Furthermore, "[a] prisoner alleging a delay in treatment must present verifying medical evidence that the prison officials ignored an acute or escalating situation or that [these] delays adversely affected his prognosis." Holden v. Hirner, 663 F.3d 336, 342 (8th Cir. 2011) (internal quotation marks and citation omitted). Plaintiff has presented no evidence that any delay attributable to the medical Defendants adversely impacted his prognosis.

With respect to the non-medical Defendants, liability under § 1983 requires some personal or direct involvement in the alleged unconstitutional action. See e.g., Ripon v. Ales, 21 F.3d 805, 808-09 (8th Cir. 1994). There is nothing in the summary judgment record that suggests the non-medical Defendants were involved in the decision of what medical care should be ordered for inmates in general or for the Plaintiff in particular. See Keeper v. King, 130 F.3d 1309, 1314 (8th Cir. 1997) (no evidence that the defendants were doctors or were personally involved in making medical decisions about treatment); Mark v. Nix, 983 F.2d 138, 139-40 (8th Cir. 1993) (section 1983 liability requires some personal involvement or responsibility). General responsibility for supervising the BCDC is insufficient to establish personal involvement. Reynolds v. Dormice, 636 F.3d 976, 981 (8th Cir. 2011). Defendants are entitled to summary judgment on this claim.

B. Failure to Investigate Crimes

There is no constitutional right to have law enforcement officials investigate a reported crime. See e.g., Sheets v. Mullins, 287 F.3d 581 (6th Cir. 2002) (no due process or equal protection violation by sheriff's department sergeant in responding to a call reporting domestic violence); Doe v. Mayor and City of Council of Pocomoke City, 745 F.Supp. 1137, 1139 (D. Md. 1990) ("The Court is not aware of a constitutional, statutory, or common law right that a private citizen has to require a public official to investigate or prosecute a crime."). "The Due Process Clause of the Fourteenth Amendment does not impose upon the state an affirmative duty to protect its citizens [against illegal private acts], but rather, places limitations on affirmative state action that denies life, liberty, or property without due process of law." Kallstrom v. City of Columbus, 136 F.3d 1055, 1065 (6th Cir. 1998) ( citing DeShaney v. Winnebago County Dep't of Social Servs., 489 U.S. 189, 195 (1989)).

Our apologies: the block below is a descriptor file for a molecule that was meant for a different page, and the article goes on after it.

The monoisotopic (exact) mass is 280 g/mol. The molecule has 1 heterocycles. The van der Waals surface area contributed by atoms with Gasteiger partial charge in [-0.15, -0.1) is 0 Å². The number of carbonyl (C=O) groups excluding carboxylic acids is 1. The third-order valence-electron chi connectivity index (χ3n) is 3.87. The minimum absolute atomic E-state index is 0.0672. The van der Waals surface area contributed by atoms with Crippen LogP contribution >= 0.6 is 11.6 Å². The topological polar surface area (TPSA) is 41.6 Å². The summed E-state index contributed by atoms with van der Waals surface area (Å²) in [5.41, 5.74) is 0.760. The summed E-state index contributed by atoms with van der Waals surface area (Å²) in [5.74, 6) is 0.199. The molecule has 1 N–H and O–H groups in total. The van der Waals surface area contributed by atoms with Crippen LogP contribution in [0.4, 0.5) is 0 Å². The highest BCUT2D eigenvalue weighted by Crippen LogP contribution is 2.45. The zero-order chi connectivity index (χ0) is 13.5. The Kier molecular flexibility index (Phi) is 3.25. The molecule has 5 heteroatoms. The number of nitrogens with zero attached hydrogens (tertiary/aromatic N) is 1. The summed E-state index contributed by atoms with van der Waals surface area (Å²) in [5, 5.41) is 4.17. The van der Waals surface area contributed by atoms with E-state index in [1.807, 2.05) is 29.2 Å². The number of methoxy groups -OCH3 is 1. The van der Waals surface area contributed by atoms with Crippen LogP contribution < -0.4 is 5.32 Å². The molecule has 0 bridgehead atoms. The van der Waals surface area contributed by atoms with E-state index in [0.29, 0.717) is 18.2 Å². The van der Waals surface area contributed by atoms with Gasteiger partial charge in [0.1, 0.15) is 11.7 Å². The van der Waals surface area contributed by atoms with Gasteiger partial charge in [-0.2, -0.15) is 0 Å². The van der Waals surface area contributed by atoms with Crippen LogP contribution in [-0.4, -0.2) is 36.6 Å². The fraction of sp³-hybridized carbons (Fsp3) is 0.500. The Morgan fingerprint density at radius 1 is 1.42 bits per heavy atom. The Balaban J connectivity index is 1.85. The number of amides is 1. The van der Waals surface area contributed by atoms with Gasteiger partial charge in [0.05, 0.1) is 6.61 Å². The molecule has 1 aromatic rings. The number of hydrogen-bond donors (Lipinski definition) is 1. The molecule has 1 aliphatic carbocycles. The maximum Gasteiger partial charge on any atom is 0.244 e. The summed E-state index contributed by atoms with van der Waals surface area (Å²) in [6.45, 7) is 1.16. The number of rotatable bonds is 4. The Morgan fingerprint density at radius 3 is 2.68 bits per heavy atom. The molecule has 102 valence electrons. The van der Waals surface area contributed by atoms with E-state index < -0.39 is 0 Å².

"[F]ederal courts are not entrusted with the responsibility of ensuring the effective enforcement of state criminal laws; that role falls to state and local law enforcement authorities. It is the duty of executive officials-not the courts-to take care that the criminal laws are faithfully executed." Jennings v. City of Stillwater, 383 F.3d 1199, 1205 (10th Cir. 2004) ( citing U.S. Const., art. II, § 3; Morrison v. Olson, 487 U.S. 654, 690 (1988)); see also Slagel v. Shell Oil Refinery, 811 F.Supp. 378, 382 (C.D. Ill. 1993) (police officer had no constitutional duty to conduct investigation of plaintiff's assault charge), aff'd 23 F.3d 410 (7th Cir. 1994). In short, "the law is clear that a private citizen has no constitutional, statutory, or common law right to require a public official to investigate or prosecute a crime." Woods v. Miamisburg City Schools, 254 F.Supp.2d 868, 873 (S.D. Ohio 2003) (citations omitted).